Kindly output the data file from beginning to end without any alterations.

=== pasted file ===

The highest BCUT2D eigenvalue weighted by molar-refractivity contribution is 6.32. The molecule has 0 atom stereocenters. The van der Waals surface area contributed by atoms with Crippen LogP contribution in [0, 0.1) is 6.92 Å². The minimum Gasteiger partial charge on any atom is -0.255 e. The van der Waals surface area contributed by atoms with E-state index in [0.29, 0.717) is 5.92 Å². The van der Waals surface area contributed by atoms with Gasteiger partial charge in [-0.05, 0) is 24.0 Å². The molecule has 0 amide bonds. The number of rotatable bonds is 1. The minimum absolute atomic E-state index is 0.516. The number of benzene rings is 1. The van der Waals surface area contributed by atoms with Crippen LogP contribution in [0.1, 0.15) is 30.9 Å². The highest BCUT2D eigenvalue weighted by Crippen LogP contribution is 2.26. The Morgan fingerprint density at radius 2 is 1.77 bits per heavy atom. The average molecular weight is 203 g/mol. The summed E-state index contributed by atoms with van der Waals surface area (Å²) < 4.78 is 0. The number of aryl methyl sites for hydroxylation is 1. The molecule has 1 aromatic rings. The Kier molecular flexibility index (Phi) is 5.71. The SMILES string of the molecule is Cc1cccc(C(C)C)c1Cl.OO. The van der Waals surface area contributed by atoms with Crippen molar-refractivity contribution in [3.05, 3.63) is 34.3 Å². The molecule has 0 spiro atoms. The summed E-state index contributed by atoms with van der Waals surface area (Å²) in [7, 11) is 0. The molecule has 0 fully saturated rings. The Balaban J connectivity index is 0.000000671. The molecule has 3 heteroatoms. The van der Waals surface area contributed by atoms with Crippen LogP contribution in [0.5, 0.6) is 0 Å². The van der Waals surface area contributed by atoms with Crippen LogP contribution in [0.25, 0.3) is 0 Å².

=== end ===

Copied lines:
The highest BCUT2D eigenvalue weighted by molar-refractivity contribution is 6.32. The molecule has 0 atom stereocenters. The van der Waals surface area contributed by atoms with Crippen LogP contribution in [0, 0.1) is 6.92 Å². The minimum Gasteiger partial charge on any atom is -0.255 e. The van der Waals surface area contributed by atoms with E-state index in [0.29, 0.717) is 5.92 Å². The van der Waals surface area contributed by atoms with Gasteiger partial charge in [-0.05, 0) is 24.0 Å². The molecule has 0 amide bonds. The number of rotatable bonds is 1. The minimum absolute atomic E-state index is 0.516. The number of benzene rings is 1. The van der Waals surface area contributed by atoms with Crippen LogP contribution in [0.1, 0.15) is 30.9 Å². The highest BCUT2D eigenvalue weighted by Crippen LogP contribution is 2.26. The Morgan fingerprint density at radius 2 is 1.77 bits per heavy atom. The average molecular weight is 203 g/mol. The summed E-state index contributed by atoms with van der Waals surface area (Å²) < 4.78 is 0. The number of aryl methyl sites for hydroxylation is 1. The molecule has 1 aromatic rings. The Kier molecular flexibility index (Phi) is 5.71. The SMILES string of the molecule is Cc1cccc(C(C)C)c1Cl.OO. The van der Waals surface area contributed by atoms with Crippen molar-refractivity contribution in [3.05, 3.63) is 34.3 Å². The molecule has 0 spiro atoms. The summed E-state index contributed by atoms with van der Waals surface area (Å²) in [7, 11) is 0. The molecule has 0 fully saturated rings. The Balaban J connectivity index is 0.000000671. The molecule has 3 heteroatoms. The van der Waals surface area contributed by atoms with Crippen LogP contribution in [0.5, 0.6) is 0 Å². The van der Waals surface area contributed by atoms with Crippen LogP contribution in [0.25, 0.3) is 0 Å².